141 pieces of plastic take up a considerable amount of space in my living room. Right underneath my Hi-Fi system and one of the most expensive pieces of tech I own to play them on, nearly every one of these vinyl records has been bought in the last 4 years.
It amounts to a collection worth so much that I instantly regretted spending an evening tagging each one on Discogs as soon as I saw their estimated worth. I’m not a Vinyl connoisseur by any stretch of the imagination, but for a few years now it has dominated how I listen to and enjoy music. Rather than be predictable and ramble on about whether there’s any noticeable difference between the sound of a record and a download (there is!), or even question whether the vinyl bubble is going to burst any time soon, I thought I could dive into a few specific records that stand out in my collection.
The Black Album – Jay Z
The very first record I owned, I had my copy of Jay Z’s best album well before I even went near buying one in a shop. A Christmas present from my brother who couldn’t have known what he had just unleashed on the world, it was meant to just hang on the wall as a nice piece of wall art. It eventually did when I moved into a flat by myself, alongside Jessie Ware’s Tough Love and Björk’s Homogenic as my first two proper purchases and it remains hung up on my wall to this day. As ‘first records’ go, one of the greatest hip hop records of all time isn’t a bad one to start with.
The Joshua Tree – U2
One thing that I’ve found with growing a collection of vinyl, old and new is that ‘classic’ albums seem to take on a whole new life when you buy them as if they are new. I liked The Joshua Tree the few times I’d listened to it, but picking up a well used copy for £2 at a record fair made it feel like I’d rediscovered a forgotten piece of music history. I ended up getting totally into the record, it’s surely one of the most listened to records I own, just in time for the band’s anniversary tour for the record. I now intentionally try and listen to true classics in the original format, as if U2 are some obscure band no one has ever heard of.
Blues Run The Game – Laura Marling
I’m genuinely not sure if I’d have bothered with vinyl had I not been so obsessed with everything Laura Marling has released. Every one of her LP’s was a must buy for me, some of which before I even had a record player, but this 7” single is one that I find really special. Not just because I get to use the little widget thing to let me play 7” singles, but because of how warm and entrancing both tracks here sound on my player. Acoustic music sounds fantastic on record.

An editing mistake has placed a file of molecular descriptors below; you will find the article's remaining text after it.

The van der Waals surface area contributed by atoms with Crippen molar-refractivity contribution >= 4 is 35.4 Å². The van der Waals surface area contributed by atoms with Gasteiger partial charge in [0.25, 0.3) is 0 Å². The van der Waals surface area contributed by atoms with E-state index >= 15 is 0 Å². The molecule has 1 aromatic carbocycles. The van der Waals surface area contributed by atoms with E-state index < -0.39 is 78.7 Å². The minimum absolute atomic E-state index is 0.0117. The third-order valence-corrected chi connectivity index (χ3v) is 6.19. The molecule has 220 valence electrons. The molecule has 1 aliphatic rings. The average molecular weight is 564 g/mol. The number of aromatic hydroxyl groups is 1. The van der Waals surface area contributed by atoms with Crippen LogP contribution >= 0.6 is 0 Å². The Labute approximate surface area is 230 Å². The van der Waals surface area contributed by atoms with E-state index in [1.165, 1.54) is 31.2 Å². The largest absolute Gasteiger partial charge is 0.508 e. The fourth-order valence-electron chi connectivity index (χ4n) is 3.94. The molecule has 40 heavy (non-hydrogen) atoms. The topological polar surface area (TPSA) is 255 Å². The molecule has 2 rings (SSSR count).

‘The Sam Atkins Grows Up Playlist’
Everything Changes – Take That
Say You’ll Be Mine/Better The Devil You Know – Steps
Say I – Christina Milian
I’ve grouped this lot together because I’ll probably get kicked off of Picky Bastards if they find me talking about Steps and Take That for too long. I can’t even explain how hilarious and amazing and strange and life changing owning the songs I grew up with on record is. In the ‘very serious music enthusiast’ world of Vinyl it feels like a victory for 90s and 00s pop. The terrible print of the picture disc on the Take That one in particular might make it entirely unlistenable but just look at that photo of those lads. Amazing. (Side note, if Sam from 2004 had owned a record player he’d have owned EVERYTHING Christina Milian had ever released on Vinyl)
Listen Without Prejudice Vol 1 – George Michael
There’s something truly heartbreaking about this reissue of George Michael’s second solo album that puts it right at the top of my favourites in my collection. Scheduled as part of an anniversary package to coincide with his self produced film Freedom, his unexpected death on Christmas Day of 2016 casts a shadow on this LP in particular. Hearing his vocal on opening track ‘Praying For Time’ in the remastered format that George himself had been working on just days before he passed is gut wrenching for any fan, while his version of Stevie Wonder’s ‘They Won’t Go When I Go’ takes on a whole new sentiment. Even Listen Without Prejudice‘s iconic artwork defines what a record experience is to so many of us, it’s an outstanding album from an artist every record collection should feature.
8am EP – Everything Is Recorded
The last record that stands out for me is one of my most recent purchases and one I bought on one of my many trips around the record shops of London. My partner David is now reluctant to go on trips with me to London anymore as he knows it’ll end with me in Rough Trade debating whether to buy that M.I.A. album I’ve never seen on Vinyl before. The 8am EP is a favourite not just because it’s not available on streaming services at all, but because of the etched design that appears on side 2. It’s an interesting use of the medium and personally works much better than the ‘coloured Vinyl’ releases that clog up HMV these days.
It’s just a handful of the records that mean something to one silly bastard who wastes far too much time and money on music he already owns. A music collection is so special and for me over the last few years, my Vinyl records have become the central part of that growing selection of pretty great music.
Words by Sam Atkins